Thomas Lawton is Professor of Strategy and International Management at the Open University Business School. He is also Visiting Professor of Business Administration at the Tuck School of Business at Dartmouth in the USA. He is a Founding Member of the Strategic Management Forum, Fellow of the Strategic Planning Society and Fellow of the Royal Society for the Arts, Manufactures and Commerce (RSA). Professor Lawton holds degrees from University College Cork and the London School of Economics and has a doctorate in political science from the European University Institute in Florence, Italy. He has previously held faculty positions at Cranfield University, EMLYON Business School, Imperial College London, Trinity College Dublin, the Athens Laboratory of Business Administration, the London School of Economics and Royal Holloway University of London. He has been a Visiting Scholar at the University of California, Berkeley, EU Human Capital Mobility Fellow at the University of Essex and a Research Fellow at INSEAD.
Prof. Lawton's work is situated at the intersection of strategic innovation, entrepreneurship and internationalization. His research expertise is in business model innovation; new organizational forms and strategic processes for corporate political activity (CPA) and corporate social responsibility (CSR); and the management and mitigation of political risk when entering and embedding in foreign markets.
He is Associate Editor of Long Range Planning and on the Editorial Advisory Board of International Business Review and the Irish Journal of Management. He has published almost 50 papers and book chapters, including articles in leading journals such as Academy of Management Perspectives, International Business Review, Long Range Planning, Management International Review, and Strategic Organization. He is the author or editor of 8 books, including Strange Power (2000) and Strategic Management in Aviation (2008). His best known, Breakout Strategy: meeting the challenge of double-digit growth, published by McGraw-Hill, New York in 2007, was translated into Japanese by Nikkei Publishing and widely commended for its global focus and relevance to practicing managers and aspiring leaders. His latest co-authored book, Aligning for Advantage: competitive strategies for the political and social arenas, was published by Oxford University Press in 2014. He co-edited The Routledge Companion to Non-Market Strategy, published in 2015.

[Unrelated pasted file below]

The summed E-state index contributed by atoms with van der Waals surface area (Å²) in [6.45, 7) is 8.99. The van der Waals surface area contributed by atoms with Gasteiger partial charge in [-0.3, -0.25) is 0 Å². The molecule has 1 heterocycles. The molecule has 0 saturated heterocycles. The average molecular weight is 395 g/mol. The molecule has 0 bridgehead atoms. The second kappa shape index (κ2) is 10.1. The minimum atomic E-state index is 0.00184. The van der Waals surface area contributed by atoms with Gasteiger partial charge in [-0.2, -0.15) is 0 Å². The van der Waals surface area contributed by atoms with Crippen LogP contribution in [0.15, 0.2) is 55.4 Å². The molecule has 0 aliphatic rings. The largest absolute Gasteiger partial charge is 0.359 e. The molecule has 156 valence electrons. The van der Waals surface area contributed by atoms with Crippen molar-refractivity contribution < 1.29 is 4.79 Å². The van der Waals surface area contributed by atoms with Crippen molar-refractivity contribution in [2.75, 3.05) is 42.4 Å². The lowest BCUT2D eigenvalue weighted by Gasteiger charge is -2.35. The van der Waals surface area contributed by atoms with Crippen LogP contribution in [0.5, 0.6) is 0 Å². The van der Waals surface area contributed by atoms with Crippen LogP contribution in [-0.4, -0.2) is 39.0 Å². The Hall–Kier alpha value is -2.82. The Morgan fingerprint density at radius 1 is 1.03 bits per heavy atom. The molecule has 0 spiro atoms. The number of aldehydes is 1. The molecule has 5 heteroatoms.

Strategic Management, Strategic Entrepreneurship, and International Strategy
Thomas has served as a Non-Executive Director of high tech start-ups and has worked for 20 years in consulting and executive development, advising entrepreneurs and managers on how to develop and enhance their strategic thinking and practice. He has partnered with a wide range of companies and organizations in developing their present and future leaders and charting their international growth trajectories. He has also been Academic Director of the global Executive MBA in International Financial Services Management for JP Morgan Asset Management. He has facilitated senior management and board level workshops and run executive programs on corporate strategy, leadership and international business dynamics at universities and corporations in Asia, Europe, the Middle East and North America. Thomas is a frequent media commentator and has been cited or published in outlets including Corriere della Sera, European CEO, The Conversation, The Straits Times and Sunday Business Post. He is a regular contributor to the BBC, Channel 4 and Jeff Randall Live on Sky News. He also contributes to the Economic Intelligence blog of U.S. News & World Report.
External Examiner, University College Dublin; Visting appointments and research collaborations at the Athens Laboratory for Business Administration (Greece), EMLYON Business School (France), Imperial College Business School (UK), the Moller Centre, Churchill College, Cambridge (UK), and the Tuck School of Business at Dartmouth (USA).
The Tuck School of Business at Dartmouth College (USA); EMLYON Business School (France); University College Dublin (Ireland).